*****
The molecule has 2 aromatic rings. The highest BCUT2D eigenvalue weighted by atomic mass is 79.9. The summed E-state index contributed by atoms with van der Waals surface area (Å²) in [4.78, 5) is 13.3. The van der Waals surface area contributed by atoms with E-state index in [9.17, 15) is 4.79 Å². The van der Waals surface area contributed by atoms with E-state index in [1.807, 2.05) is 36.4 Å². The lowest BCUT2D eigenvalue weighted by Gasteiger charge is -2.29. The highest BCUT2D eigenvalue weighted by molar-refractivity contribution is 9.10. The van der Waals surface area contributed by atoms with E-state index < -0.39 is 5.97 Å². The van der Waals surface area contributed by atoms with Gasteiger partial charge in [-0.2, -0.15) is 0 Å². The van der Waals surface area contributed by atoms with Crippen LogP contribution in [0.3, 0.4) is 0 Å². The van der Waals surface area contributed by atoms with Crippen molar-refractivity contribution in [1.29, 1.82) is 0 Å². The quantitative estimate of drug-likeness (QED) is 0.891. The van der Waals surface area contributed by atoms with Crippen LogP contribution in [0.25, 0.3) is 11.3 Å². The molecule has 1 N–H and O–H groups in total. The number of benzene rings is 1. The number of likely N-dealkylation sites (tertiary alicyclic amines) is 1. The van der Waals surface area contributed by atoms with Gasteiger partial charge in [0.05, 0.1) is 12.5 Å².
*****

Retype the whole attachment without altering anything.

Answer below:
The molecule has 2 aromatic rings. The highest BCUT2D eigenvalue weighted by atomic mass is 79.9. The summed E-state index contributed by atoms with van der Waals surface area (Å²) in [4.78, 5) is 13.3. The van der Waals surface area contributed by atoms with E-state index in [9.17, 15) is 4.79 Å². The van der Waals surface area contributed by atoms with E-state index in [1.807, 2.05) is 36.4 Å². The lowest BCUT2D eigenvalue weighted by Gasteiger charge is -2.29. The highest BCUT2D eigenvalue weighted by molar-refractivity contribution is 9.10. The van der Waals surface area contributed by atoms with E-state index < -0.39 is 5.97 Å². The van der Waals surface area contributed by atoms with Gasteiger partial charge in [-0.2, -0.15) is 0 Å². The van der Waals surface area contributed by atoms with Crippen LogP contribution in [0.3, 0.4) is 0 Å². The van der Waals surface area contributed by atoms with Crippen molar-refractivity contribution in [1.29, 1.82) is 0 Å². The quantitative estimate of drug-likeness (QED) is 0.891. The van der Waals surface area contributed by atoms with Crippen LogP contribution in [0.25, 0.3) is 11.3 Å². The molecule has 1 N–H and O–H groups in total. The number of benzene rings is 1. The number of likely N-dealkylation sites (tertiary alicyclic amines) is 1. The van der Waals surface area contributed by atoms with Gasteiger partial charge in [0.05, 0.1) is 12.5 Å².